Oral thrush in children
Oral thrush in a child produces a yeast infection in the mouth and throat. A thrush infection is normally found in infants and young children, but it will also occur in older children and adults diagnosed with diseases that affect the immune system.
A child older than 3 who develops an oral thrush infection with no apparent underlying cause should be tested by a doctor.
Thrush is a yeast infection caused by the Candida fungus. A thrush infection is normally found in the warm, moist areas of the mouth and vagina of a child. The Candida yeast is the same fungus that causes a yeast infection in women and diaper rash in children. Thrush is not a contagious infection and affects anyone with a lowered immune system. This is the reason young children and older adults are susceptible.
A thrush infection creates cracking at the corners of the mouth with white sores throughout the mouth. The sores show up on the tongue, inside of the cheeks and sometimes on the gums and tonsils. The sores appear to be creamy and will bleed slightly if scraped or rubbed. A nursing infant will not want to feed, because the sores are painful. While thrush is not contagious, it is possible for a child to pass the infection to the breast of the nursing mother. The mother's nipples will appear red and sensitive and hurt during and after nursing. The areola may flake or appear shiny. Stabbing pain in the breast is common with an infection.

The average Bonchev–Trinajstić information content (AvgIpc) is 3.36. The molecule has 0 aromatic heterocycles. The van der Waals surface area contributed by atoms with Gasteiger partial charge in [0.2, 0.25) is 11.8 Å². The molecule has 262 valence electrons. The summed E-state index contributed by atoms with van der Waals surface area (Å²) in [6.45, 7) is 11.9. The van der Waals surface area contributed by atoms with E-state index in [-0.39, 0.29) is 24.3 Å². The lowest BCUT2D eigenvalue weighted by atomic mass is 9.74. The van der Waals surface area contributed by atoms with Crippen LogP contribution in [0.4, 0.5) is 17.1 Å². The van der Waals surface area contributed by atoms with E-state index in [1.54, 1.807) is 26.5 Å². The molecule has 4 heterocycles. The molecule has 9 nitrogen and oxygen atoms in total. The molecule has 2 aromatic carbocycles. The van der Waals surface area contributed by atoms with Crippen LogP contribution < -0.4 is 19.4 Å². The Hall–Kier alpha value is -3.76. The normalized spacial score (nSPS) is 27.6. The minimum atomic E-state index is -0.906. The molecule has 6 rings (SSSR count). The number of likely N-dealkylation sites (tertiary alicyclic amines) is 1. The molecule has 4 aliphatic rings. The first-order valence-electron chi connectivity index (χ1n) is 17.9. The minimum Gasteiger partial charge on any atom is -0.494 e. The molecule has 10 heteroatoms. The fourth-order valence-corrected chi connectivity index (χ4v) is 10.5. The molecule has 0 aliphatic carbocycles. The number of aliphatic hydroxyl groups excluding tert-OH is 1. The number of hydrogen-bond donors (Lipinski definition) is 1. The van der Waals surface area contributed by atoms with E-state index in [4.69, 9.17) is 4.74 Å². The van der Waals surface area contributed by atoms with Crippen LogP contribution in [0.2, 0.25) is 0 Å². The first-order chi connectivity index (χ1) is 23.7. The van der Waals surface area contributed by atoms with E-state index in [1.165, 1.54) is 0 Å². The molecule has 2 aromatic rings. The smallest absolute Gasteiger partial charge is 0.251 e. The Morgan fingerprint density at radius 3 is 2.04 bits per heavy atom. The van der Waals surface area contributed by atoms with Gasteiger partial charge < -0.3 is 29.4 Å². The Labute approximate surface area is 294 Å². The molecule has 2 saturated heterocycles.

The fungus that causes thrush is common in the body and environment. A thrush infection occurs when the immune system becomes weak due to an illness or by taking medications such as antibiotics. An infant may be exposed to the yeast during a vaginal delivery, because the yeast is present in the vagina. Close contact with family members will also introduce the yeast to an infant or child. The yeast waits in the body for the immune system to weaken.
Medical treatment is not always needed for children who are eating food. Many children respond to adding foods that balance bacteria and yeast in the body and mouth. This includes yoghurt, buttermilk and sour cream. A nursing infant or child with an infection that does not heal will be given an antifungal medication. A mother who is breast feeding will also be treated to prevent the infection from passing back and forth.
It is rare that complications occur from a thrush infection. The infection may return when the immune system is weakened, but it is treatable. Children who suck their thumbs may get a thrush or Candida infection around the fingernail.